Tuesday, March 15, 2022

Something to Look At

Here's a picture. You've probably seen it, or one of the probably dozens of similar photos of the same scene.

What do we see?

A building with all its windows broken out. The damage appears more violent, more structural, as the windows get closer to the camera. We can see dangling wires, or re-bar, or both, that very much give the flavor of some sort of violence. On the ground below the most damaged windows, some sort of debris which visually resembles the cladding on the building we see further away, near the less damaged windows. The debris, credibly, is cladding that has been blown off of the building. The color and texture of the building changes in ways consistent with this hyopthesis.

Nearer to us, a littered ground that appears charred or possibly covered with ash or grey debris; a broken-off burned tree; a small fire; a nearly destroyed car. In the distance, another car apparently burned out.

This looks like an explosion occurred inside the building, but the damage extends beyond the scope of a single explosion. It feels broader.

The captions that this picture and its companions come with indicate that the building was a maternity hospital in Mariupol, Ukraine, which building was bombed out by Russian military action. I think this precise picture is actually a handout from the Ukraine military, but that is neither here nor there. Consider it a placeholder for a type.

Let me be clear up front: I see no reason to suppose that this caption is not completely accurate. If it were false, I believe we would know about it, and it would be a scandal, and so forth.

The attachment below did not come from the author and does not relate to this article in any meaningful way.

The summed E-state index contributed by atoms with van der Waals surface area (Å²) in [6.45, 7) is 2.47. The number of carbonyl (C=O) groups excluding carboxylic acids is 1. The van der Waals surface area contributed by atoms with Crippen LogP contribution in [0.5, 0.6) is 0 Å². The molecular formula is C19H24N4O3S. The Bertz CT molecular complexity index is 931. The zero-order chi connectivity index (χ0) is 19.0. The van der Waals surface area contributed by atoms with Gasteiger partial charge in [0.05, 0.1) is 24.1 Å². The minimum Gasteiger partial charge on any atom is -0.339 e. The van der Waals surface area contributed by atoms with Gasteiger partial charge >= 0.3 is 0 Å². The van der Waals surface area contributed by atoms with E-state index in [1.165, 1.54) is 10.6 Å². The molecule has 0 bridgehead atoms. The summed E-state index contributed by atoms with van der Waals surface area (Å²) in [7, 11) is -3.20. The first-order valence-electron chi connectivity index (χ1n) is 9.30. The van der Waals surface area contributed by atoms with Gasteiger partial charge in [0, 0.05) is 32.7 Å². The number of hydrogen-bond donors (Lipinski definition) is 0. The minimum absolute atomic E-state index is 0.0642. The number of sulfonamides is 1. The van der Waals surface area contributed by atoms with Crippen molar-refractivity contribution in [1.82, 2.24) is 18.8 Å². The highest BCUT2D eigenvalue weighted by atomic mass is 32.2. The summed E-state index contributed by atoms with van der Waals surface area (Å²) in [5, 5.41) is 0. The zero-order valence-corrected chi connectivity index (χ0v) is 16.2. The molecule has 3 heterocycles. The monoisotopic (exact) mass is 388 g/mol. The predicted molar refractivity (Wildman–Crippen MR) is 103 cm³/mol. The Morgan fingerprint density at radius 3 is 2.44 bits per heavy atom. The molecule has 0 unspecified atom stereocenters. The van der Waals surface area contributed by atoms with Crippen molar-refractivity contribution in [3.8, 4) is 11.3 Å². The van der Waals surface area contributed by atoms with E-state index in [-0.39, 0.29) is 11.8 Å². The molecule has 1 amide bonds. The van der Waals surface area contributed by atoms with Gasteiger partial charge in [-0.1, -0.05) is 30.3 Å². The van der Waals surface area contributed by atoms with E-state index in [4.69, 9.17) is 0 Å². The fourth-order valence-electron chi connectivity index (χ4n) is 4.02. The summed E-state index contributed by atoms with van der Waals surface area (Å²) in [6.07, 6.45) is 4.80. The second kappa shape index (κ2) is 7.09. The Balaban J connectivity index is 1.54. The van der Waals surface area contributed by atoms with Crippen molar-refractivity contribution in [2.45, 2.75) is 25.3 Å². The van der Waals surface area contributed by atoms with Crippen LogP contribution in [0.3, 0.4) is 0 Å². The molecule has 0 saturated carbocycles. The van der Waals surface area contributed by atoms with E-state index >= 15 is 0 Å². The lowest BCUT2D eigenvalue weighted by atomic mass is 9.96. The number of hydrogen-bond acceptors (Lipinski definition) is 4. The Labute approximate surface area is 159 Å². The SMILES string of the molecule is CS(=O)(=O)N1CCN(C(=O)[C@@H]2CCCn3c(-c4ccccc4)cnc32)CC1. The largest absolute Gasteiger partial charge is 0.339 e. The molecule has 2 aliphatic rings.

That said, there is nothing whatsoever in the frame that appears to support the details. This is a completely generic photograph of a bombed out building. The only reason to suppose that it's the result of war is, really, the distant car. Everything else we see could, conceivably, have been caused by an accidental explosion inside what appears to be a completely generic building.

Possibly I am missing something, but I see literally nothing in this photograph that particularly dates it (the cars might give you a general idea if you examined them minutely?) or identifies the building or the building's function. This could be a school in Yemen, a printing company in Afghanistan, or a government building in Sarajevo. What is legible is that this damage is, at least consistent with if not certainly, the result of a military conflict.

I have argued in the past and no doubt will again that these things are generic, on purpose. This is not a photo which is designed to give us information. There are, functionally, no facts in this photograph.

The purpose of this photograph is to reify the conflict in Ukraine. It looks generic, because it's supposed to look generic. It's a symbol of war; it is a recognizable image which we can consume instantly. It means by signification, by instantly connecting to all the other essentially identical photographs from Yemen, from Sarajevo, from Dresden, from Ypres.

The text of the story says that a hospital was bombed in Mariupol with loss of life and other consequences. The photograph serves to reify the story. It does so not by offering supporting facts, it does so by existing. This is a photo. This is real.

The reasons to suppose the photograph is actually the hospital referred to are not present in the photograph, and neither are any other salient facts. The picture could be replaced by any other generic picture of a bombed out building, without changing anything.